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HOME > TAICHUNG > ARTICLES

COMPASS MAGAZINE > November 2008

A New Life for an Old Park

A New Life for an Old Park
Photo by Peng Ren-yi

A New Life for an Old Park


 


A New Life for an Old Park

Words by Jason Hu
Photos by Taichung City Government
Translated by Ann Lee

If you grew up in Taichung like I did, then you probably have a special place in your heart for the Taichung Park. Whenever I reminisce about this place, I remember its crystal-green, serene lake and the two trademark pavilions, facing the sun and the moon and located at the heart of the lake. The sweet childhood memories I have of this place run through my head as I am transported back to that time and age, when we didn't have as many materialistic privileges and saving resources was extremely necessary. Even though we didn't have much, we were content.

I am a true Taichunger; although I was not born in this city, I moved here when I was a child, graduated from high school here, and then finally went to college up north. While growing up, my siblings and friends considered the Taichung Park and its two pavilions to be the best place to hang out. On Sunday afternoons, I'd usually ride my bike to that simple, beautiful area with my sister; we'd watch the grown-ups drink tea and play chess in the shade and couples paddle around in the row boats.

My sister liked the swings on the playground and trying to catch goldfish in the pond. I enjoyed reading--usually a novel or an English vocabulary booklet--while keeping an eye on my sister and watching the throngs of youngsters play in the sunshine. Hearing their happy laughter brought a certain peace and calm, which definitely made studying my vocab much easier.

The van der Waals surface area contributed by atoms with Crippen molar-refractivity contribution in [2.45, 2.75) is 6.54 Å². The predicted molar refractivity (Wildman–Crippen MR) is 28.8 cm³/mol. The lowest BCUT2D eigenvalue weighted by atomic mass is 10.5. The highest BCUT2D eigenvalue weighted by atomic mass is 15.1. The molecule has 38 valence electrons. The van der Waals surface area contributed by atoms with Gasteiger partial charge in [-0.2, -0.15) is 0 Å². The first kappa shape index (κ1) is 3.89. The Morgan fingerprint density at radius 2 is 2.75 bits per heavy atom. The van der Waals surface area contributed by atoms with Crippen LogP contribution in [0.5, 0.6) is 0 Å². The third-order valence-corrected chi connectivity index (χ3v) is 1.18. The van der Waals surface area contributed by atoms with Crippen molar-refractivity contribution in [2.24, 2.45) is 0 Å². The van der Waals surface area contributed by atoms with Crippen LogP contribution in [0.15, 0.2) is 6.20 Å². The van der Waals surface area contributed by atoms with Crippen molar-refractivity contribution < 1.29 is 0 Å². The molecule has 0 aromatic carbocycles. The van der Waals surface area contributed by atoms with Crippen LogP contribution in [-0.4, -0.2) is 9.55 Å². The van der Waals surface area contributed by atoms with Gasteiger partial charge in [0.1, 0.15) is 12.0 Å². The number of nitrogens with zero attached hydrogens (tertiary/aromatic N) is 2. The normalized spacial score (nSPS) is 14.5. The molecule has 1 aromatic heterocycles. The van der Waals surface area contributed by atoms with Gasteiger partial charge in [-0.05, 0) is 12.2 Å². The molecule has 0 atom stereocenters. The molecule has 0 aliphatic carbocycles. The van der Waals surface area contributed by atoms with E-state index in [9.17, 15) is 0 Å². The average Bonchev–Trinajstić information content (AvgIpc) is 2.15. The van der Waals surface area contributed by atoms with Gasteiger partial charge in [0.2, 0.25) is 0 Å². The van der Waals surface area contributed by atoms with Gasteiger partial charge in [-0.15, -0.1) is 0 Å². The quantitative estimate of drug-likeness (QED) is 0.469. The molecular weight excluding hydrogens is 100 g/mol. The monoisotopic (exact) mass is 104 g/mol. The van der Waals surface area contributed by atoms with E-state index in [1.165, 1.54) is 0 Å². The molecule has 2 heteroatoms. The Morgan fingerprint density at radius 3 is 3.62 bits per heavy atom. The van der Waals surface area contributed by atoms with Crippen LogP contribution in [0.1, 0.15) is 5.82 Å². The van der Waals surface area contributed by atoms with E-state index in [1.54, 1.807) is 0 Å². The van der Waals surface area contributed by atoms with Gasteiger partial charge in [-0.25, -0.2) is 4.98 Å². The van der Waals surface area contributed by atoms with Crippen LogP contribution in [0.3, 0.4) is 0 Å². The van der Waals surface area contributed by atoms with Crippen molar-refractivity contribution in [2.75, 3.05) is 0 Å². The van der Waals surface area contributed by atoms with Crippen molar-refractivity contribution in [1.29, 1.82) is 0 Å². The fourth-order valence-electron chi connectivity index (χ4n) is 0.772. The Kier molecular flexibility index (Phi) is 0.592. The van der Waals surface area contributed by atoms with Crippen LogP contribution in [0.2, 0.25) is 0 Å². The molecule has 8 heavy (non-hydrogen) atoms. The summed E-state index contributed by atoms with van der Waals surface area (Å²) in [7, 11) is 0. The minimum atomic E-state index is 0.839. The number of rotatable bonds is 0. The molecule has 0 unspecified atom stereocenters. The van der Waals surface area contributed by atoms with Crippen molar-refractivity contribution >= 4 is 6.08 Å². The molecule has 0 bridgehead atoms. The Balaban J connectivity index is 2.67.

At other times, though, I'd lose interest in reading or people watching. It was then that my mind would turn inward. I'd stare into the sky or lie in the grass and watch the ever-drifting shapes of clouds in the sky. In these moments of reflection a phrase that I once read in book would come to mind. "Nothing is ever what we expected," I'd think, triggering my sentimental side again. Will the Taichung Park be just as beautiful in the future? Will there be just as many people wandering about and kids playing out here on a relaxing afternoon? What will it all be like when we're older? What will our future hold? Will be still be this happy and free? These thoughts filled my head on those days in the park.

Though I never dreamed it would happen, I've been honored to serve two terms as mayor of this wonderful town. As a tribute of sorts to the passage of time and the way things change, this year marks the 100th anniversary for those beautiful lake pavilions. This celebration really fills me with excitement and I feel a sense of happiness and peace from the bottom of my heart. I know this park well. I am familiar with the pavilions sitting at the center of the lake. They've stood and inspired generations of happiness and laughter for local residents and, luckily, there is no end in sight for them.
I really am grateful to be given this precious opportunity, this heart-warming duty, to work with my fellow city government members to rejuvenate these pavilions and make Taichung Park come to life again. Spending the time and money to give this place a face lift will ensure a place for our children and grandchildren to once again enjoy the changing clouds and serene lake that make the park a beautiful place to reminisce.

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